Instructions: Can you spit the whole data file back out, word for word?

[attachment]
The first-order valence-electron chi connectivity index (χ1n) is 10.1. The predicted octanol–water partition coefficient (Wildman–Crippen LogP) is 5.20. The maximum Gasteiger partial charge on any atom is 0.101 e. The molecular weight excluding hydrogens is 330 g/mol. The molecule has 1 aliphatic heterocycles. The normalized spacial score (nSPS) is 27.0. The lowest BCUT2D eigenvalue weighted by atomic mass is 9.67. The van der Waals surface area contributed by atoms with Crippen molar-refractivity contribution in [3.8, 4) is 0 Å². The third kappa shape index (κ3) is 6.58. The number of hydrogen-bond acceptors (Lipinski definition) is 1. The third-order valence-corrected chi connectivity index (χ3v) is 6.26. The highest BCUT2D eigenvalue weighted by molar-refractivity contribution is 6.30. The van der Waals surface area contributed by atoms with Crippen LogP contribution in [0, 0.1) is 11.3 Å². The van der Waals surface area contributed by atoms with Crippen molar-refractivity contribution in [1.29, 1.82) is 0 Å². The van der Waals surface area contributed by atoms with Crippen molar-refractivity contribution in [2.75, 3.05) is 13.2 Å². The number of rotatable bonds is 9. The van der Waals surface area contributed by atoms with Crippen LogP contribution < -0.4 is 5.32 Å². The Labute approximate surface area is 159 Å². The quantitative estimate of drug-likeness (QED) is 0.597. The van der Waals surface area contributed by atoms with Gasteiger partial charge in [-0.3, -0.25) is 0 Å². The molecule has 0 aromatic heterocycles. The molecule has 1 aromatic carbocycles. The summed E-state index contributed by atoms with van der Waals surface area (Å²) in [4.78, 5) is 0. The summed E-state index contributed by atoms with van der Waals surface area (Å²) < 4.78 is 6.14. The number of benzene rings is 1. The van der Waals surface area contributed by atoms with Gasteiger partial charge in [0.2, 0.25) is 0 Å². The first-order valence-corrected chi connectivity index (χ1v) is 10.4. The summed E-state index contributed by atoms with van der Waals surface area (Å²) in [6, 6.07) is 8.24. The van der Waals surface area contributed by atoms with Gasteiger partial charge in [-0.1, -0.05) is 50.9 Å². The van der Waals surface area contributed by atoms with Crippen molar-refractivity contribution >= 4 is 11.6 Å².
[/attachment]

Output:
The first-order valence-electron chi connectivity index (χ1n) is 10.1. The predicted octanol–water partition coefficient (Wildman–Crippen LogP) is 5.20. The maximum Gasteiger partial charge on any atom is 0.101 e. The molecular weight excluding hydrogens is 330 g/mol. The molecule has 1 aliphatic heterocycles. The normalized spacial score (nSPS) is 27.0. The lowest BCUT2D eigenvalue weighted by atomic mass is 9.67. The van der Waals surface area contributed by atoms with Crippen molar-refractivity contribution in [3.8, 4) is 0 Å². The third kappa shape index (κ3) is 6.58. The number of hydrogen-bond acceptors (Lipinski definition) is 1. The third-order valence-corrected chi connectivity index (χ3v) is 6.26. The highest BCUT2D eigenvalue weighted by molar-refractivity contribution is 6.30. The van der Waals surface area contributed by atoms with Crippen LogP contribution in [0, 0.1) is 11.3 Å². The van der Waals surface area contributed by atoms with Crippen molar-refractivity contribution in [1.29, 1.82) is 0 Å². The van der Waals surface area contributed by atoms with Crippen molar-refractivity contribution in [2.75, 3.05) is 13.2 Å². The number of rotatable bonds is 9. The van der Waals surface area contributed by atoms with Crippen LogP contribution < -0.4 is 5.32 Å². The Labute approximate surface area is 159 Å². The quantitative estimate of drug-likeness (QED) is 0.597. The van der Waals surface area contributed by atoms with Gasteiger partial charge in [-0.3, -0.25) is 0 Å². The molecule has 0 aromatic heterocycles. The molecule has 1 aromatic carbocycles. The summed E-state index contributed by atoms with van der Waals surface area (Å²) in [4.78, 5) is 0. The summed E-state index contributed by atoms with van der Waals surface area (Å²) < 4.78 is 6.14. The number of benzene rings is 1. The van der Waals surface area contributed by atoms with Gasteiger partial charge in [0.2, 0.25) is 0 Å². The first-order valence-corrected chi connectivity index (χ1v) is 10.4. The summed E-state index contributed by atoms with van der Waals surface area (Å²) in [6, 6.07) is 8.24. The van der Waals surface area contributed by atoms with Gasteiger partial charge in [-0.1, -0.05) is 50.9 Å². The van der Waals surface area contributed by atoms with Crippen molar-refractivity contribution >= 4 is 11.6 Å².